I’ll be the first to say it — my kids are NOT perfect by any stretch (for examples, see all of my previous posts on this blog). But they are good (for examples, see all of my previous posts on this blog).
So I shouldn’t have been surprised that when it came time to make Christmas lists, they didn’t ask for much.
- Joanna: cookies, milk, a Pillow Pet
- Ellie: a unicorn Little Pony, a Pillow Pet
- Cooper: a skateboard, a punching bag, a Pillow Pet
- Mitzi: skates, a lantern, a Pillow Pet
Seriously, this is all they asked for. I should be grateful — my wallet sure is.
Now, here’s the thing. Pillow Pets are out of stock.
I had no idea they were such a hot item this season. Sure, I could pony up $200 per Pet on amazon, but frankly, if I had that kind of money I’d probably be taking my family on a vacation. Or at the very least, not spend so much time worrying about the price of milk.
So I prod the kids a little. “There’s no toy you want?” “Nope.” Mitzi and Cooper huddle to consult each other and say they both want a DS. I get a cramp in my side from laughing so hard (no, my 7 & 6 year olds are not getting a DS. I don’t care a whit what other parents do. I might as well just flush a stack of twenties down the toilet).
That’s all I manage to extract from them during a 45-minute interrogation at dinner last night. Time is ticking. What to put under the tree? (Books will be given by grandpa, and my mom has come up with stuff on her own, plus is giving a game to all her grandkids.). But Santa? Grandma? They both need ideas!
It’s good that they are not greedy — given the amount of TV they watch, you’d think they’d be inspired by all those commercials. No, their needs are few. Pillow Pets.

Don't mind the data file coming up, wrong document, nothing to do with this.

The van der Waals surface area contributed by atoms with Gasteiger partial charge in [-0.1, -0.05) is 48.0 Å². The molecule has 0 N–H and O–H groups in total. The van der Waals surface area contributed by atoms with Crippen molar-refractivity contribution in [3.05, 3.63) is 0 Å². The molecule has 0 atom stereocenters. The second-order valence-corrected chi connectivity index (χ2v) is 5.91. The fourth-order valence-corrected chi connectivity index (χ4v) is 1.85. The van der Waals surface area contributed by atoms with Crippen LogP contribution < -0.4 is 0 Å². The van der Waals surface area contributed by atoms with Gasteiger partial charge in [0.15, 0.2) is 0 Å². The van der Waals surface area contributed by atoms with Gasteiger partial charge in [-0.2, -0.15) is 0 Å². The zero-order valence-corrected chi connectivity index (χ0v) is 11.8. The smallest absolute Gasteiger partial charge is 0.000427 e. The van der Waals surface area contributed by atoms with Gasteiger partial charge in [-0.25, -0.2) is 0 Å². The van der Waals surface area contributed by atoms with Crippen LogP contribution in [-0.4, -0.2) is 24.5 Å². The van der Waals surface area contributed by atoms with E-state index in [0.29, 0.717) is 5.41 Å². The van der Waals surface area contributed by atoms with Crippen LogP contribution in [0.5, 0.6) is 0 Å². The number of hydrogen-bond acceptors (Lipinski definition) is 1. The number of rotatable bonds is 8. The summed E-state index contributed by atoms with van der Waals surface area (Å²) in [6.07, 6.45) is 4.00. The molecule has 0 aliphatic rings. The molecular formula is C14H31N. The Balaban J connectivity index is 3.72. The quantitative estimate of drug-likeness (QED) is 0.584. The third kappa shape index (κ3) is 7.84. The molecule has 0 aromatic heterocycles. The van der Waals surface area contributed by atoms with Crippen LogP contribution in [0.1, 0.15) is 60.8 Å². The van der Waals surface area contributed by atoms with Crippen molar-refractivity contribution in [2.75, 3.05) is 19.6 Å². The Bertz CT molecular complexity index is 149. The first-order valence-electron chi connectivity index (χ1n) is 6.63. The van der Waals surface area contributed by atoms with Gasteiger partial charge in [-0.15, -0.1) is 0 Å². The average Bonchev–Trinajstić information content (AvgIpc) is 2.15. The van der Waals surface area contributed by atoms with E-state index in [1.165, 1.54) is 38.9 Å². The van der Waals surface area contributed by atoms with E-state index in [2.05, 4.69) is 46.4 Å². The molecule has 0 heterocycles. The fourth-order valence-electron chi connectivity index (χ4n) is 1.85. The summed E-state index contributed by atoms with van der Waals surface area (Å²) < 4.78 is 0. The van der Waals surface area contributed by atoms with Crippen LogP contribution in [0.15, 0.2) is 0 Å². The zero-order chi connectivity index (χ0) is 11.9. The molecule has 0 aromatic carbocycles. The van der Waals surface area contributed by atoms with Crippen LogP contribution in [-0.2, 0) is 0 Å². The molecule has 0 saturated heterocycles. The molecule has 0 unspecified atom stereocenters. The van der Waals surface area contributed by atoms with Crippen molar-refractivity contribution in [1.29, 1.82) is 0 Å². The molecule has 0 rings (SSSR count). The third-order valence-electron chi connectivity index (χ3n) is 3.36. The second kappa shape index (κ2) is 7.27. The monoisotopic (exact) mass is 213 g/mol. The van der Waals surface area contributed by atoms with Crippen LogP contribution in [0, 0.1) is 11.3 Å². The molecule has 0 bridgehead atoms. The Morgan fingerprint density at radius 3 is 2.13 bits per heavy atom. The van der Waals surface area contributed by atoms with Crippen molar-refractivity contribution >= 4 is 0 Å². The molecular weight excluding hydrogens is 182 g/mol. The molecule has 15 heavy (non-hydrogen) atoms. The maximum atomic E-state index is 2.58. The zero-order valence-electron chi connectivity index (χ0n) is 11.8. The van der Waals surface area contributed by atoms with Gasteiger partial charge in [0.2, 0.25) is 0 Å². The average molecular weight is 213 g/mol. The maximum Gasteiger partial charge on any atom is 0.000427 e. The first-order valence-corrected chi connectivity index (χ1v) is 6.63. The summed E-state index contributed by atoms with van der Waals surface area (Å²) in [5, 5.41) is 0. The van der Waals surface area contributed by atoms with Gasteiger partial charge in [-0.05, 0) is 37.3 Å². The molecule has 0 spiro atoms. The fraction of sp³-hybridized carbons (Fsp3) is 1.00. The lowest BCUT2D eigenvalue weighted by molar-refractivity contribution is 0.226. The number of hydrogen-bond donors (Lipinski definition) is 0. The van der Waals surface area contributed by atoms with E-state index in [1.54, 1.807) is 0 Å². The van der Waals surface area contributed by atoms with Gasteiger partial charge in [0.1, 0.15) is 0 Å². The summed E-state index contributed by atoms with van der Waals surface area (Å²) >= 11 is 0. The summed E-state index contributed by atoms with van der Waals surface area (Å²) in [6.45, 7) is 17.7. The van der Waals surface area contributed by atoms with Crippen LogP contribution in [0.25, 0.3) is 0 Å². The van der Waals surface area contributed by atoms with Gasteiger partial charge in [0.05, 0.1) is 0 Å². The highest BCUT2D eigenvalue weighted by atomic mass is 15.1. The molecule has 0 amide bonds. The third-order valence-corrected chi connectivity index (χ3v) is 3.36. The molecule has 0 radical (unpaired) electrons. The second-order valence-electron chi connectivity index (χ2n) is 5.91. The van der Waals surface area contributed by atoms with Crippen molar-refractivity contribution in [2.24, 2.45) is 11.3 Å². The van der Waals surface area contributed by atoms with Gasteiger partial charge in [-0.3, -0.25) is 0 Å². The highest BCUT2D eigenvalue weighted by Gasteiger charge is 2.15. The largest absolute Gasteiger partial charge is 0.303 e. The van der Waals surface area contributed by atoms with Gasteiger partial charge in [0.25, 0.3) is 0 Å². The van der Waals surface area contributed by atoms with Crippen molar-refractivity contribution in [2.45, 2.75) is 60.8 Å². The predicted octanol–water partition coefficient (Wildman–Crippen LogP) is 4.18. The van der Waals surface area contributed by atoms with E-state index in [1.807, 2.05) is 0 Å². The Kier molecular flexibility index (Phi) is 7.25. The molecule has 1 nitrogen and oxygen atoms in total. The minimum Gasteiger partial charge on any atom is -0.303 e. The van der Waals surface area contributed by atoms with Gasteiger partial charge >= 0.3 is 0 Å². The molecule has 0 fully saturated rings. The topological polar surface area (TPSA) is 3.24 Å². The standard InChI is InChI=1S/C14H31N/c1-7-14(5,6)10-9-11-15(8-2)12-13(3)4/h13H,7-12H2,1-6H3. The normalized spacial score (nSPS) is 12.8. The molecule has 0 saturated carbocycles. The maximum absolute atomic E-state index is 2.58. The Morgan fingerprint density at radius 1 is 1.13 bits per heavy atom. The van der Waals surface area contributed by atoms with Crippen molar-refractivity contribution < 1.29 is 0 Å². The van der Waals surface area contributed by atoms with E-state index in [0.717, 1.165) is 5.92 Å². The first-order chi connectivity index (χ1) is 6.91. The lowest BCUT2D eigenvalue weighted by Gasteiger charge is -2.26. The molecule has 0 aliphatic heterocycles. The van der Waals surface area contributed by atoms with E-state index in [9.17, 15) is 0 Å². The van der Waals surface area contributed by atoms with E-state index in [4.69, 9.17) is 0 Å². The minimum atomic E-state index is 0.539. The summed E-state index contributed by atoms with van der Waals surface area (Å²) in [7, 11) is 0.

And I feel badly. They believe in Santa. They believe that they are good and Santa will put presents under the tree, because, well, that’s how it works. I remind them that they are free to ask for whatever they like, but it doesn’t mean they will get it all. They never budge. They know what they want and look at me like I’m crazy because I’m asking them so often.
So can I go ahead and wrap up a bunch of stuff I think they’d like and leave a note? “Ho-ho-ho! I know all you wanted in your heart’s desire was a Pillow Pet, but I ran out, so enjoy this Barbie/light saber/Pretty Pony/stuffed animal, even though you already have a dozen of this item, which means you like it, which is why I am giving it to you! Ho-ho-ho!”
Yeah, it’s not a big deal. My dad will post a response (waves to dad) with very wise words about the meaning of Christmas and not being about the presents and it’s about family and love, etc., etc. And he’ll be right. Others might point out that I should stop whining and be happy my kids aren’t greedy. Yup. They’d be right too.
I still have this sense, though, that for kids Christmas is magical, when anything is possible. And we adults nurture this belief, knowing how fleeting it really is. We decorate and sing and bake and give all because of the season meaning. (We capitalize on it as a behavior-management aid — Santa’s watching, don’t be naughty!). So I think we ought to hold up our end of the bargain. I’m not for kids getting 37 presents under the tree — frankly, I’m horrified to the point of nausea to hear of parents who spend thousands of dollars each year. Does a five year old really, really need an Xbox? I don’t think so.
But, darn it. I’d really like to give them all that one thing they want. They didn’t ask for much else. They deserve it.
Hmmm…If only I could sew!